Much like a franchisee would conduct spot checks, intelligence services in the West will also conduct 'spot checks' to ensure everything is in order and that the franchisee can 'renew' their 'rights'. Of course, this is where states like Iraq have failed. They just didn't fulfill the requirements of their regular spot checks. When Saddam was following the model of the west, he was given his 'franchise rights'. As soon as he strayed from this model, these 'rights' were taken away from him. Staying with Wikipedia, it is interesting to note how the entry on franchising describes the advantages and disadvantages of the practice. According to the entry, the advantages are that:

...franchising offers franchisees the advantage of starting up a new business quickly based on a proven trademark and formula of doing business [the capitalist system], as opposed to having to build a new business and brand from scratch (often in the face of aggressive competition from franchise operators [competing ideologies]). A well run franchise would offer a turnkey business: from site selection to lease negotiation, training, mentoring and ongoing support as well as statutory requirements and troubleshooting.

The parallels to the current situation across the globe is glaringly obvious. Our 'proven formula' is exported providing our 'outlets' the ability to build quickly despite the efforts of the 'competitors'. As far as the West are concerned, a well run franchise would indeed prove profitable.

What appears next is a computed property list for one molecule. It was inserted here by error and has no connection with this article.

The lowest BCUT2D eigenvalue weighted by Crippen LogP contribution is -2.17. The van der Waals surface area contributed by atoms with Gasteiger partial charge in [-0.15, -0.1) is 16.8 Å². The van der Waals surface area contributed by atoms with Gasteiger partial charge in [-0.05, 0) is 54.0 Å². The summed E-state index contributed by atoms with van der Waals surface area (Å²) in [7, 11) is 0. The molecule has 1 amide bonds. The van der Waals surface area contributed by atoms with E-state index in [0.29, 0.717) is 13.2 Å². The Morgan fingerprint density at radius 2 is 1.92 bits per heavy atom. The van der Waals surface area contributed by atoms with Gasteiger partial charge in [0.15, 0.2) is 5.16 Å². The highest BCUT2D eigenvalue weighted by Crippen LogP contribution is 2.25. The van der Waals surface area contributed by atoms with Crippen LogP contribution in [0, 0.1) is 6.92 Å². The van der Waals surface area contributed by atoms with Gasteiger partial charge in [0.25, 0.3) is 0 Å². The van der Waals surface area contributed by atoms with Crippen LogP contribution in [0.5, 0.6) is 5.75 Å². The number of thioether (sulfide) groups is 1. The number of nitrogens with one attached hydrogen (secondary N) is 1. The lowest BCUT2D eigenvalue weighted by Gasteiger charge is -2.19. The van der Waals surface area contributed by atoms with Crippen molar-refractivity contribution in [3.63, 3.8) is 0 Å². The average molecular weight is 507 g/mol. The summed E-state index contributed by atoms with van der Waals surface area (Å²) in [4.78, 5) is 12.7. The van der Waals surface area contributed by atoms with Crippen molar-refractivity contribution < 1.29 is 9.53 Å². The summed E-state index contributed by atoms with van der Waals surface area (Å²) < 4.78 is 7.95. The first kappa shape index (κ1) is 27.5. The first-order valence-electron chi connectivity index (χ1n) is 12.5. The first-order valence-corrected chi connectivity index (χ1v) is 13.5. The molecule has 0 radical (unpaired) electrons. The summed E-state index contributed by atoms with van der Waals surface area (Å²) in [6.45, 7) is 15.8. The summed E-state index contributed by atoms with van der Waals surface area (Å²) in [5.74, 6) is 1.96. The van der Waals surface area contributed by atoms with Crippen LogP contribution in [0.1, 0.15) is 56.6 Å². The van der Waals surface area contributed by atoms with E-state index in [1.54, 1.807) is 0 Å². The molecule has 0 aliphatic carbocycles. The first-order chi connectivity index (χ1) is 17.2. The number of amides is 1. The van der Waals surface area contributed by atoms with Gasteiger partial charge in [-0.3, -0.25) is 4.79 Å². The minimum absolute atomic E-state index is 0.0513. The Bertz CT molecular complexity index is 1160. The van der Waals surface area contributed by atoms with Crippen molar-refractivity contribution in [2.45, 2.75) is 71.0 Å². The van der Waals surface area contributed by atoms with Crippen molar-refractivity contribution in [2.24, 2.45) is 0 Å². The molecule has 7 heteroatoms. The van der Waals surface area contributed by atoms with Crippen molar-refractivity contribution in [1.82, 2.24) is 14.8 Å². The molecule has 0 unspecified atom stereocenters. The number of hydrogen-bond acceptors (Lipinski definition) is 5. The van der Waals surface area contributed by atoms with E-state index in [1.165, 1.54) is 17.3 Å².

Even more revealing are the disadvantages of being a franchisee:

For franchisees, the main disadvantage of franchising is a loss of control. While they gain the use of a system, trademarks, assistance, training, and marketing, the franchisee is required to follow the system and get approval for changes from the franchisor. For these reasons, franchisees and entrepreneurs are very different.

It can be expensive. Because of standards set by the franchiser, the franchisee often has no choice as to signage, shop fitting, uniforms etc. and may not be allowed to source less expensive alternatives. Added to that is the franchise fee and ongoing royalties and advertising contributions. The franchisee may also be contractually bound to spend money on upgrading or alterations as demanded by the franchiser from time to time.

The franchisee has given up the rights to control important aspects of the business. It is literally powerless to make independent decisions. All major decisions must be referred to the franchisor who ultimately decides what action to take. This is key to strategy of the Western powers. Give their 'outlets' the appearance of a certain amount of independence, whilst behind the scenes they pull all the strings. This is effectively the model that the US and UK governments have been pursuing. Once a franchisee steps outside the boundaries of the franchise, they become a 'rogue state' and forfeit any rights they might previously have enjoyed.

This is the fundamental reason why Blair has called off this enquiry. On a basic level, it is about money, corruption and jobs. The reality is that it is all about protecting a franchisee who has fulfilled the terms of their franchise and is continuing to produce desirable results. Until Saudi Arabia fails to fulfill the terms of the franchise, it will continue to receive the full support of the US and UK governments.